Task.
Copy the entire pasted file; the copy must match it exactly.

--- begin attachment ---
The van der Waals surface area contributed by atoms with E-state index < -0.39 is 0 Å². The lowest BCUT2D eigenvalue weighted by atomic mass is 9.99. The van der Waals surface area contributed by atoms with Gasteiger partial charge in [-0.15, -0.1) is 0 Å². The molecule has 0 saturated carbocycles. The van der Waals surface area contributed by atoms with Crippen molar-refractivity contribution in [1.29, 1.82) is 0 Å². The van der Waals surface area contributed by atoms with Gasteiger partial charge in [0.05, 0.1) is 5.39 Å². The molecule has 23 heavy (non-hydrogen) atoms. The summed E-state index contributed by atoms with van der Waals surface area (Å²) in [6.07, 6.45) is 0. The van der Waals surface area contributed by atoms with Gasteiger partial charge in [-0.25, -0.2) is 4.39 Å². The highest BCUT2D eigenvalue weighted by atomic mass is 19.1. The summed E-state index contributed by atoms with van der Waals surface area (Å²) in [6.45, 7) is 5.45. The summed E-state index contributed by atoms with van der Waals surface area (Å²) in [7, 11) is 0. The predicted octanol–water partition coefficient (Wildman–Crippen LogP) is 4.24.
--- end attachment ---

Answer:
The van der Waals surface area contributed by atoms with E-state index < -0.39 is 0 Å². The lowest BCUT2D eigenvalue weighted by atomic mass is 9.99. The van der Waals surface area contributed by atoms with Gasteiger partial charge in [-0.15, -0.1) is 0 Å². The molecule has 0 saturated carbocycles. The van der Waals surface area contributed by atoms with Crippen molar-refractivity contribution in [1.29, 1.82) is 0 Å². The van der Waals surface area contributed by atoms with Gasteiger partial charge in [0.05, 0.1) is 5.39 Å². The molecule has 23 heavy (non-hydrogen) atoms. The summed E-state index contributed by atoms with van der Waals surface area (Å²) in [6.07, 6.45) is 0. The van der Waals surface area contributed by atoms with Gasteiger partial charge in [-0.25, -0.2) is 4.39 Å². The highest BCUT2D eigenvalue weighted by atomic mass is 19.1. The summed E-state index contributed by atoms with van der Waals surface area (Å²) in [6.45, 7) is 5.45. The summed E-state index contributed by atoms with van der Waals surface area (Å²) in [7, 11) is 0. The predicted octanol–water partition coefficient (Wildman–Crippen LogP) is 4.24.